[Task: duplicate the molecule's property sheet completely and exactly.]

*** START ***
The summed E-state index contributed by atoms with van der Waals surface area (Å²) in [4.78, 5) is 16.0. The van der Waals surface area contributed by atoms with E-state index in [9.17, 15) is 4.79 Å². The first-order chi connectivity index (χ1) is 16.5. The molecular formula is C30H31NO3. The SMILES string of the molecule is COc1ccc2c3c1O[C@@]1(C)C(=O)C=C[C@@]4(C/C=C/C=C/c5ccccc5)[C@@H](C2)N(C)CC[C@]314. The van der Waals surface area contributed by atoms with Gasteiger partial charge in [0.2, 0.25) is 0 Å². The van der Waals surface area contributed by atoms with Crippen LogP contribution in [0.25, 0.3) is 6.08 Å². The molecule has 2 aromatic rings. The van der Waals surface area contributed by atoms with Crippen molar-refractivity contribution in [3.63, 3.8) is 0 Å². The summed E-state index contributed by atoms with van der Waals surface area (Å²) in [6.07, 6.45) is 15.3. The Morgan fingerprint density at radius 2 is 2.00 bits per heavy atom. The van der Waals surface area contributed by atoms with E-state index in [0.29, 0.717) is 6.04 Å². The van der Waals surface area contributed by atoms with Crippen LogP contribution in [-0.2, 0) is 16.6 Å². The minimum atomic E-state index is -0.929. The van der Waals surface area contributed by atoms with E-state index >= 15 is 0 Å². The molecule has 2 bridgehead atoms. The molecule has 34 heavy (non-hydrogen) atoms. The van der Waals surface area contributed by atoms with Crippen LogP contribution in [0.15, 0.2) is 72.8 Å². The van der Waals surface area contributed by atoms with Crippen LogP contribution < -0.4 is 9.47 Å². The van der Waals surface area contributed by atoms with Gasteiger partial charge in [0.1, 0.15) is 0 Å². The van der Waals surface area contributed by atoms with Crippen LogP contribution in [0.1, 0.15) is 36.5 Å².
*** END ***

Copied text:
The summed E-state index contributed by atoms with van der Waals surface area (Å²) in [4.78, 5) is 16.0. The van der Waals surface area contributed by atoms with E-state index in [9.17, 15) is 4.79 Å². The first-order chi connectivity index (χ1) is 16.5. The molecular formula is C30H31NO3. The SMILES string of the molecule is COc1ccc2c3c1O[C@@]1(C)C(=O)C=C[C@@]4(C/C=C/C=C/c5ccccc5)[C@@H](C2)N(C)CC[C@]314. The van der Waals surface area contributed by atoms with Gasteiger partial charge in [0.2, 0.25) is 0 Å². The van der Waals surface area contributed by atoms with Crippen LogP contribution in [0.25, 0.3) is 6.08 Å². The molecule has 2 aromatic rings. The van der Waals surface area contributed by atoms with Crippen molar-refractivity contribution in [3.63, 3.8) is 0 Å². The summed E-state index contributed by atoms with van der Waals surface area (Å²) in [6.07, 6.45) is 15.3. The Morgan fingerprint density at radius 2 is 2.00 bits per heavy atom. The van der Waals surface area contributed by atoms with E-state index in [0.29, 0.717) is 6.04 Å². The van der Waals surface area contributed by atoms with Crippen LogP contribution in [-0.2, 0) is 16.6 Å². The minimum atomic E-state index is -0.929. The van der Waals surface area contributed by atoms with E-state index >= 15 is 0 Å². The molecule has 2 bridgehead atoms. The molecule has 34 heavy (non-hydrogen) atoms. The van der Waals surface area contributed by atoms with Crippen LogP contribution in [0.15, 0.2) is 72.8 Å². The van der Waals surface area contributed by atoms with Crippen LogP contribution < -0.4 is 9.47 Å². The van der Waals surface area contributed by atoms with Gasteiger partial charge in [0.1, 0.15) is 0 Å². The van der Waals surface area contributed by atoms with Crippen LogP contribution in [0.1, 0.15) is 36.5 Å².